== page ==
From Wiener process to Bits (and back)
Friday, October 21, 2016 - 1:00pm to 2:15pm
Packard 202
Alon Kipnis (Stanford)
Abstract / Description: 

What is the minimal mean squared error in recovering a path of the Brownian motion from any finite bit per time lag encoded version of it? Is it possible to attain a bounded mean squared error in this case?

Berger's PhD thesis answers these two question by providing a coding theorem for the Brownian motion, showing that its optimal distortion-rate performance are described by Shannon's distortion-rate function. That is, Berger's result implies that for any positive bitrate, there exists a coding scheme that allows recovering of the Brownian path with mean squared error given by Shannon's distortion-rate function (first evaluated by Iaglom).

Berger's result, however, does not take into account practical considerations in encoding analog process. Indeed, hardware and other implementation constraints restrict access to samples of the continuous-time path, taken at a finite time resolution. The question that we ask in thistalk is what is the minimal mean squared error in recovering the original Brownian path from a code that is only a function of these samples. This question is answered by deriving the distortion-rate function as a function of the sampling rate. It can be shown that the ratio between this function and the optimal distortion-rate performance without sampling constraint of Berger, are only a function of the number of bits per sample. For example, our result implies that using 1 bits per sample, one can attain distortion which is no more than 1.12 times the distortion-rate function.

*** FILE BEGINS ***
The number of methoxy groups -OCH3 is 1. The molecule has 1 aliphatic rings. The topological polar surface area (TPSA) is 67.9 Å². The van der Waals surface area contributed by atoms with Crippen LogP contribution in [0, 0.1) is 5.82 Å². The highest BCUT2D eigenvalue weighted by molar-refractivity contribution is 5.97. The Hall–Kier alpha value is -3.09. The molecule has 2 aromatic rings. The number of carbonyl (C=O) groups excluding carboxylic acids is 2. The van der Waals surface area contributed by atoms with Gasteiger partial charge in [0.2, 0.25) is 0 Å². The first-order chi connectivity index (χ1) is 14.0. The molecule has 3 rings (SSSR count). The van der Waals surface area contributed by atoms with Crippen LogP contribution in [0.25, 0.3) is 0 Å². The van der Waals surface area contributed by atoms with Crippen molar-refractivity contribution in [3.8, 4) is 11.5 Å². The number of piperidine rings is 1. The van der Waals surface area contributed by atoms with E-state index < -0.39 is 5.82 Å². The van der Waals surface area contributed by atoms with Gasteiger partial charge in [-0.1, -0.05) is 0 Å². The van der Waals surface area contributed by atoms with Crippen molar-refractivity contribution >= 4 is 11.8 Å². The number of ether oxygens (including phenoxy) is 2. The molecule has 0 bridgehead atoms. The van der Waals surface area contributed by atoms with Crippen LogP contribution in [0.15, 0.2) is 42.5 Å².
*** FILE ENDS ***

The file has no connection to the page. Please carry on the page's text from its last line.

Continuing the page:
Another interesting question arises in the following case: assume that the source encoder receives the discrete-time samples but is unaware of their underlying continuous-time origin. As a result, the encoder applies an optimal source code with respect to the empirical distribution of these samples, namely with respect to a discrete-time Brownian motion. We show that the maximal loss in this case, compared to an encoder that considers the continuous-time origin, does not exceed 1/6 times the intensity of the process.


The Information Theory Forum (IT-Forum) at Stanford ISL is an interdisciplinary academic forum which focuses on mathematical aspects of information processing. With a primary emphasis on information theory, we also welcome researchers from signal processing, learning and statistical inference, control and optimization to deliver talks at our forum. We also warmly welcome industrial affiliates in the above fields. The forum is typically held in Packard 202 every Friday at 1:00 pm during the academic year.

The Information Theory Forum is organized by graduate students Jiantao Jiao and Yanjun Han. To suggest speakers, please contact any of the students.


Alon Kipnis is a fifth year PhD candidate in the Department of Electrical Engineering at Stanford. Previously he completed his M.Sc. in mathematics from Ben-Gurion University.